Our Origin

Let me tell you a story

Once upon a time, some 140 years ago, a young man named George Eastman, who worked as a regular bank clerk, was planning to take a long-overdue vacation. Wanting to capture what was going to be a once in a lifetime trip, he started collecting all the required photographic equipment for the trip. His paraphernalia comprised a camera as big as a table, a massive tripod, plenty of water, multiple vials of chemicals and a large tent for a dark space to process the photographs.

Eastman never went on that vacation. Instead, what he did was get obsessed with chemistry and the art of photography. Back then, photography was a wet, messy affair, so Eastman worked day and night to create a more practical approach to taking photos. In less than two years, Eastman managed to invent a dry-plate formula, giving birth to the Eastman Dry Plate company. One innovation after another followed, and he’d soon invented the roll film and a portable commercial camera. The company then rebranded themselves with the slogan ‘You press the button, we do the rest’, and named themselves Kodak. Their products were revolutionary, ahead of their time.

Fast forward 100 years. Once again, way ahead of its time, Kodak made another breakthrough invention: This time a charge-coupled device (CCD), or as we call it today, a digital camera. This was in the 1970s. This latest invention was the size of a toaster, weighed about 4 kg and had a resolution of 0.01 megapixels. But Kodak’s film cameras at the same time were taking comparatively much higher resolution photos. So Kodak decided to bury the invention—for two reasons. The first one is pretty obvious. It had to do with the 0.01 megapixels. That was useless. And the second reason: Kodak was making billions of dollars and was a monopoly commanding 90 per cent of the camera-film market. They thought this technology would cannibalise their film business. In 2012, the giant, once revolutionary, company filed for bankruptcy. Three months later, Instagram, a company in the same industry—but only a couple of years old and with just a dozen employees—was bought by Facebook for a billion dollars. The rest is history.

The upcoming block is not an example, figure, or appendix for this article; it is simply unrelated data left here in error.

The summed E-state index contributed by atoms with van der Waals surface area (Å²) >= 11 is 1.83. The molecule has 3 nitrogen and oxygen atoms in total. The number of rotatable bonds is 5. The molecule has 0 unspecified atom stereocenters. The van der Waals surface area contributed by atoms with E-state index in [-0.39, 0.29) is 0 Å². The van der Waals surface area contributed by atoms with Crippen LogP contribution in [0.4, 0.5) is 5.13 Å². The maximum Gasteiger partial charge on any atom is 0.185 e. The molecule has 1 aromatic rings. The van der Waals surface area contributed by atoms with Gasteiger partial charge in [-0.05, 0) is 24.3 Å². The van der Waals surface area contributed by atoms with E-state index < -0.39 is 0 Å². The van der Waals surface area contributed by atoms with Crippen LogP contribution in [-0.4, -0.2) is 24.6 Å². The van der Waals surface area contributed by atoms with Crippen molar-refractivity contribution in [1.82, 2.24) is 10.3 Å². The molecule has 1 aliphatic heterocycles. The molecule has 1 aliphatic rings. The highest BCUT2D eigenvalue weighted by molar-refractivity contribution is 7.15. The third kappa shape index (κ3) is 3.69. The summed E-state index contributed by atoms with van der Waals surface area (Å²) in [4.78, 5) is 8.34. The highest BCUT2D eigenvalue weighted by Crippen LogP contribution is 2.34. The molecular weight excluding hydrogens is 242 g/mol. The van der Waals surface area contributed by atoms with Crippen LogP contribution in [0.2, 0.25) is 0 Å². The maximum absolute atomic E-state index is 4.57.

This brings me to the idea of exponential growth curve. The executives at Kodak looked at the growth of the 0.01 megapixel technology on a linear scale. What they overlooked was the exponential growth of technology. Most of us know about Moore’s Law. The law shows us that electronic-transistor capacity doubles every one to two years. This is the reason the smartphones in your pocket right now are a thousand times faster and a million times cheaper than a supercomputer from the 70s. Kodak underestimated the power of exponentials. And unfortunately, most of the companies today have no clue about exponentials either. They are still thinking linear.

“Success can only be achieved by creating value. True value. Honest value. No matter how big or small. Solve problems: The world’s most influential people have solved the biggest problems.”

Today, most companies, inspired by billion-dollar tech acquisitions, the Kodak and Nokia story, and the Uber and Air BnB story, have all started making websites and apps. From the roadside vendor adding a .com, to Walmart making billion-dollar tech acquisitions, most of the companies figure they’re on top of the revolution game, but are secretly anxious too, wondering if they’ll get ‘Kodaked.’ My point being, digital disruption is today the most important topic in the business community, no matter where you are in the world. And while on the one hand, digital disruption is a big threat to most successful companies, it is also a major opportunity for disruptive entrepreneurs like us all.

Unfortunately, disrupting these major companies or industries is not as easy as it sounds. Peter Diamandis, the CEO of Xprize and Singularity University, has laid out the 6Ds of the exponential framework. Essentially, he says that in order to reap the greatest benefits, you need to get into an industry during the deceptive period. As the name suggests, it’s the period during which exponential growth goes unnoticed. Remember Kodak’s 0.01 megapixel camera? Well, even with exponential growth, the next year it would be 0.02, then 0.04 and so on. To the casual observer, that growth seems too small to ever make an impact. But once the doublings break the whole numbers barrier, 1,2,4,8… they are only 30 folds away from a billion-fold improvement. Most entrepreneurs unfortunately only get on the bandwagon when the growth is visible to the common eye. That’s too late.